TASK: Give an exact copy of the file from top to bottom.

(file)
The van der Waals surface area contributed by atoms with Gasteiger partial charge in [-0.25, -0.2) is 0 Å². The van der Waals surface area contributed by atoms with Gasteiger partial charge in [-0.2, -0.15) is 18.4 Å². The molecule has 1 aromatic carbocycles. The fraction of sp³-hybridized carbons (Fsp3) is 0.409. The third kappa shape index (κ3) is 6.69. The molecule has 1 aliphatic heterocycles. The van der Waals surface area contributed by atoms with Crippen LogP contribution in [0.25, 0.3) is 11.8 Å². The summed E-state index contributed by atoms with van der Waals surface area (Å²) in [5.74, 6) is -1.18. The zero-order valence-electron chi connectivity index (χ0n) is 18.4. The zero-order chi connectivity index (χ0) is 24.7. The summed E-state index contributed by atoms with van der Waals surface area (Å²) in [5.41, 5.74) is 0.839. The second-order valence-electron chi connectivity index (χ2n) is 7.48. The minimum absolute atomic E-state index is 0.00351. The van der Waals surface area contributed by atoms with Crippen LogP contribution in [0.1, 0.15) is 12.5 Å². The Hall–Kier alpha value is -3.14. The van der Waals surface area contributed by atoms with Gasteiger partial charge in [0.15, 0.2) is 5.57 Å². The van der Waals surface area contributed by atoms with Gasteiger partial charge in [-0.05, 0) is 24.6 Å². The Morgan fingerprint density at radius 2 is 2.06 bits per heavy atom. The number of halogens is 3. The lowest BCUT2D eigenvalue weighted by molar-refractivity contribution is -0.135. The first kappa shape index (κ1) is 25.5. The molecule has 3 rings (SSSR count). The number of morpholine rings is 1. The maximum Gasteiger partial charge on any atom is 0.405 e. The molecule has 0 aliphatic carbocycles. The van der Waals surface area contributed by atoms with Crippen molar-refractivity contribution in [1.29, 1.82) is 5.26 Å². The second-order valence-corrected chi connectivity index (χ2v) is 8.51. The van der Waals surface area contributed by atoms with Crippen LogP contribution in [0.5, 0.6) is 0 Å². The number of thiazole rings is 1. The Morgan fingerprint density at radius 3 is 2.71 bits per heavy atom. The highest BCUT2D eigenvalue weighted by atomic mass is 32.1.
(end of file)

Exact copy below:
The van der Waals surface area contributed by atoms with Gasteiger partial charge in [-0.25, -0.2) is 0 Å². The van der Waals surface area contributed by atoms with Gasteiger partial charge in [-0.2, -0.15) is 18.4 Å². The molecule has 1 aromatic carbocycles. The fraction of sp³-hybridized carbons (Fsp3) is 0.409. The third kappa shape index (κ3) is 6.69. The molecule has 1 aliphatic heterocycles. The van der Waals surface area contributed by atoms with Crippen LogP contribution in [0.25, 0.3) is 11.8 Å². The summed E-state index contributed by atoms with van der Waals surface area (Å²) in [5.74, 6) is -1.18. The zero-order valence-electron chi connectivity index (χ0n) is 18.4. The zero-order chi connectivity index (χ0) is 24.7. The summed E-state index contributed by atoms with van der Waals surface area (Å²) in [5.41, 5.74) is 0.839. The second-order valence-electron chi connectivity index (χ2n) is 7.48. The minimum absolute atomic E-state index is 0.00351. The van der Waals surface area contributed by atoms with Crippen LogP contribution in [0.1, 0.15) is 12.5 Å². The Hall–Kier alpha value is -3.14. The van der Waals surface area contributed by atoms with Gasteiger partial charge in [0.15, 0.2) is 5.57 Å². The van der Waals surface area contributed by atoms with Gasteiger partial charge in [-0.05, 0) is 24.6 Å². The Morgan fingerprint density at radius 2 is 2.06 bits per heavy atom. The number of halogens is 3. The lowest BCUT2D eigenvalue weighted by molar-refractivity contribution is -0.135. The first kappa shape index (κ1) is 25.5. The molecule has 3 rings (SSSR count). The number of morpholine rings is 1. The maximum Gasteiger partial charge on any atom is 0.405 e. The molecule has 0 aliphatic carbocycles. The van der Waals surface area contributed by atoms with Crippen molar-refractivity contribution in [1.29, 1.82) is 5.26 Å². The second-order valence-corrected chi connectivity index (χ2v) is 8.51. The van der Waals surface area contributed by atoms with Crippen LogP contribution in [0.5, 0.6) is 0 Å². The number of thiazole rings is 1. The Morgan fingerprint density at radius 3 is 2.71 bits per heavy atom. The highest BCUT2D eigenvalue weighted by atomic mass is 32.1.